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Mapping the Issues: How Ohio’s ballot measures stack up against recent elections, one another


Mapping the Issues: How Ohio’s ballot measures stack up against recent elections, one another

Nov 13, 2023 | 5:00 am ET
By Nick Evans
Mapping the Issues: How Ohio’s ballot measures stack up against recent elections, one another
COLUMBUS, OH — NOVEMBER 07: Melissa Benson of Columbus (center) and Elizabeth Chasteen Day, organizing director for ACLU of Ohio react to comments comments by Lauren Blauvelt, co-chair of Ohioans United for Reproductive Rights and executive director or Planned Parenthood Advocates of Ohio at the Issue 1 election night watch party, November 7, 2023, at the Hyatt Regency Downtown, in Columbus, Ohio. (Photo by Graham Stokes for Ohio Capital Journal. Republish photo only with original story.)

Last week’s election marks a significant victory for reproductive rights and recreational marijuana advocates. In both cases, support for those issues has traditionally aligned with left of center voters, but Tuesday’s results didn’t fit that model.

In a state that has taken a hard right turn, two seemingly liberal ballot measures easily out-performed former President Donald Trump and U.S. Sen. J.D. Vance, R-OH.

For politicians and strategists, it’s an outcome that’s tantalizing or confounding, depending on your perspective. Do those ballot measures suggest Ohio’s electorate is easing from red to purple? Or is Ohio’s partisan alignment unchanged while voters’ opinions on the issues have shifted?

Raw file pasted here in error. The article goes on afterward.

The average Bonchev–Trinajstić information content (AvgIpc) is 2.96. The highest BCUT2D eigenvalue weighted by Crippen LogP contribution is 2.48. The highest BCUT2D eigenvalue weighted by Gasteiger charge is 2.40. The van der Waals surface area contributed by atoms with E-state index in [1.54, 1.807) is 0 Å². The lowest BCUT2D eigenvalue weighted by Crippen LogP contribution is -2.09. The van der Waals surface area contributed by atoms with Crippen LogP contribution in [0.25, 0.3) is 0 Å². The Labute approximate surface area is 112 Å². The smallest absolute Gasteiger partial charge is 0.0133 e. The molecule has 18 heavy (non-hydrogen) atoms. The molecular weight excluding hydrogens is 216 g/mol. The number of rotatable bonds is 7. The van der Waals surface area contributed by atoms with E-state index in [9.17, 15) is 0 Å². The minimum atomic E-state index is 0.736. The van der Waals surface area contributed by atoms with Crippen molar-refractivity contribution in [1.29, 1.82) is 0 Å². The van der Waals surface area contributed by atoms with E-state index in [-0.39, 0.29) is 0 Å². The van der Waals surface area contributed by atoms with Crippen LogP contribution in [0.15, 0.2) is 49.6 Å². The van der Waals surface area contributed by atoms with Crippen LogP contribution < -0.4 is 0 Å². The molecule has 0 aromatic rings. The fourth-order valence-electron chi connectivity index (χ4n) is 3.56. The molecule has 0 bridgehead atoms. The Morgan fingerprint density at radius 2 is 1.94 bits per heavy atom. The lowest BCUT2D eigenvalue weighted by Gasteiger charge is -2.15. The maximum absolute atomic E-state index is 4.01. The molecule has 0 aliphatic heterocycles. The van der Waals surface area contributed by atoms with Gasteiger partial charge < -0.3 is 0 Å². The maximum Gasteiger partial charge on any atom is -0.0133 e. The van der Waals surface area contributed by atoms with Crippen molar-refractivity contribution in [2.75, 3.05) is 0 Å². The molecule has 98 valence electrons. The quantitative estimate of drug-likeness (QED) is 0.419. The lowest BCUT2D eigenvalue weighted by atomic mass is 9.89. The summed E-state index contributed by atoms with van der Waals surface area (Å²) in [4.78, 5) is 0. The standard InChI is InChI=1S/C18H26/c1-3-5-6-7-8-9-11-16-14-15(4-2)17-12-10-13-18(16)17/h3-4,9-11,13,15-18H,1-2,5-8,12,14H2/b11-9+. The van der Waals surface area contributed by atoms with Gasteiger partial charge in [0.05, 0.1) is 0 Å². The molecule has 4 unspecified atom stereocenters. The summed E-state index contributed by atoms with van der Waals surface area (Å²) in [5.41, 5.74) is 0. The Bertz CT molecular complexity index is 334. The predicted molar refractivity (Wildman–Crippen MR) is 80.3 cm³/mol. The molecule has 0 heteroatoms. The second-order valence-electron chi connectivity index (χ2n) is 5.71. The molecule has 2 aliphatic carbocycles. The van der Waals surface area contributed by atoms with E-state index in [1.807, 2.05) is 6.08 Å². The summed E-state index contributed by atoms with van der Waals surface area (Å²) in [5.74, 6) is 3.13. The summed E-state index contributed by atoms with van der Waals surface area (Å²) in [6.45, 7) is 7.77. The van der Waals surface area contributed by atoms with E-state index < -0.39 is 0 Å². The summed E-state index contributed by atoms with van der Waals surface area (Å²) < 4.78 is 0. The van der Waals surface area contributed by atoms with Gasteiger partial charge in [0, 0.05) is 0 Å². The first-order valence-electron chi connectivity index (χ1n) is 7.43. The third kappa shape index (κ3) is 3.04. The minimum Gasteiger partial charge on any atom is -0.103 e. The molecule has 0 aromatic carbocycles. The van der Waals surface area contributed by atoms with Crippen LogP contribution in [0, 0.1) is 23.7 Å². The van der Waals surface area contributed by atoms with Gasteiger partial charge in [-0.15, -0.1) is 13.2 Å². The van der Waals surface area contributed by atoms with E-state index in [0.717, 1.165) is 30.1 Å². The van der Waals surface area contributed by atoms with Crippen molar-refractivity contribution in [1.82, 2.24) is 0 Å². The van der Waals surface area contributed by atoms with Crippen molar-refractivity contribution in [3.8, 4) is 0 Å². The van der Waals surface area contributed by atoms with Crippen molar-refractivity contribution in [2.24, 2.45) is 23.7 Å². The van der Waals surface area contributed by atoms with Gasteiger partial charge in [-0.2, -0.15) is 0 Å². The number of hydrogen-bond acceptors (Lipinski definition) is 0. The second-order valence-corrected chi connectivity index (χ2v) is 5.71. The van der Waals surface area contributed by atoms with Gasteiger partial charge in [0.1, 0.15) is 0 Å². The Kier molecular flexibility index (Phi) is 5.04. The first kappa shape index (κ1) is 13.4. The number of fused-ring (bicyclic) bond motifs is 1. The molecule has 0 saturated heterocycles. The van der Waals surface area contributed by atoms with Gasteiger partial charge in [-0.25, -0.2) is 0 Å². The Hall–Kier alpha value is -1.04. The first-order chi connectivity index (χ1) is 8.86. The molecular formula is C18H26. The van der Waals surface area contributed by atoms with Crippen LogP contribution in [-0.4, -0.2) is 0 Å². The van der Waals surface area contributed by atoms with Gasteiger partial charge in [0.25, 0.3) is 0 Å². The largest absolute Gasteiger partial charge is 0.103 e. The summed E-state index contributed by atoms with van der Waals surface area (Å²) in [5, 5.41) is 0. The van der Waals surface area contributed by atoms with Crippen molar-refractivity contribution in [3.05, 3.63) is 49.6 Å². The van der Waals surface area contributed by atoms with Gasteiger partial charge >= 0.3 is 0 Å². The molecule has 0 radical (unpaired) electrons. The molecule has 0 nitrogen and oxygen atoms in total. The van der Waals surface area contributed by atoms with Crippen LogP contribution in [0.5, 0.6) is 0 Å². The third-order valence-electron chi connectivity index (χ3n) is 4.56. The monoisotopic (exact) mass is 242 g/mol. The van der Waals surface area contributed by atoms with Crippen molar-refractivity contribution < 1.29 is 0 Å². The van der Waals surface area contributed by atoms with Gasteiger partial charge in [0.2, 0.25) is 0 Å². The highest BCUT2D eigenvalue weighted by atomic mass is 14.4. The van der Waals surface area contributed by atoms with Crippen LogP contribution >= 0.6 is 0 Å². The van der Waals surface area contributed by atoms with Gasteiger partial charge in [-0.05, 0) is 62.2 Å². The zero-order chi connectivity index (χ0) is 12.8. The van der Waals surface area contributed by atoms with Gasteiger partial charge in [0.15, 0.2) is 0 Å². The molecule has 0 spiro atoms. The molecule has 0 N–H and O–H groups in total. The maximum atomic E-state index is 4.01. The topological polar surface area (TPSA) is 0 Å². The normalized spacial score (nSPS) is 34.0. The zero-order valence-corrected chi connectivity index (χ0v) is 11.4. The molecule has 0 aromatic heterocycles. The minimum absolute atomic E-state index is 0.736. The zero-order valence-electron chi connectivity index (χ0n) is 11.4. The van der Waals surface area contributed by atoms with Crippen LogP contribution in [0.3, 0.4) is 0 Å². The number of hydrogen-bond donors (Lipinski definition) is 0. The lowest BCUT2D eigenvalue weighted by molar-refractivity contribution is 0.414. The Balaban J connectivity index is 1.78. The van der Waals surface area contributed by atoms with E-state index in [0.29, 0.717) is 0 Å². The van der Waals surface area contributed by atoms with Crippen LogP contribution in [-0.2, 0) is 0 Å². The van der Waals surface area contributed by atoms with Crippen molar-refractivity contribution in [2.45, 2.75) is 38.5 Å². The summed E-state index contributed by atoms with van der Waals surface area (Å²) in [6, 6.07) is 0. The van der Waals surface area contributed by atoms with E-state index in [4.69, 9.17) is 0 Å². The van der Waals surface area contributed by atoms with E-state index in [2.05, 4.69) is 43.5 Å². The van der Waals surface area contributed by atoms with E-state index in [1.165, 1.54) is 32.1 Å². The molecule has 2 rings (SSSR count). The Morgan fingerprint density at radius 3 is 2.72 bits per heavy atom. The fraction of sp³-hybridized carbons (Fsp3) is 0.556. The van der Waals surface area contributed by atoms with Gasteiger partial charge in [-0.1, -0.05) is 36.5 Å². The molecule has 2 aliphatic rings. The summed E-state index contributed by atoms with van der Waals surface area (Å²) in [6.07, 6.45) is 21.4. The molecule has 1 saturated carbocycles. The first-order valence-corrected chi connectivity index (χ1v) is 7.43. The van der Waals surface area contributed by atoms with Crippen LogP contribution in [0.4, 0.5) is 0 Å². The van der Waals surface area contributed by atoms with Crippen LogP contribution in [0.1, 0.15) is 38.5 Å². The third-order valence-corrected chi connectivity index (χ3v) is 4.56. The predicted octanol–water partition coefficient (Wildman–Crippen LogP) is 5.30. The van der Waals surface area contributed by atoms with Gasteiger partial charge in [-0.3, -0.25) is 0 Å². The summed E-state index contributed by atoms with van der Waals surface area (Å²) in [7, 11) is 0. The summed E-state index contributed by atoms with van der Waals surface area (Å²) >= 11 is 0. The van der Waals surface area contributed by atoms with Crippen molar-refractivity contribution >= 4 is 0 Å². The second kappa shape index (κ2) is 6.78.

In the days following the election Democrats and Republicans offered their view of the case. Ohio Democratic Party Chair Liz Walters previewed a 2024 in which Republican candidates up and down the ticket have to answer for their stance on reproductive rights.

“Ohioans showed us last night, resoundingly, what our decision is on abortion rights here in Ohio,” she said. “And so I think this will continue to be a big part of the discussion next year.”

Gov. Mike DeWine, on the other hand, downplayed the results. He said Issue 1’s supporters successfully framed the issue as a choice between their proposal with exceptions for rape or incest and existing law which doesn’t carry them.

“Ohioans, clearly by a large majority believe that there should be exceptions,” DeWine said. “Every time we come up with that there should be exceptions for rape and incest. I think that certainly played a role in people making their decision.”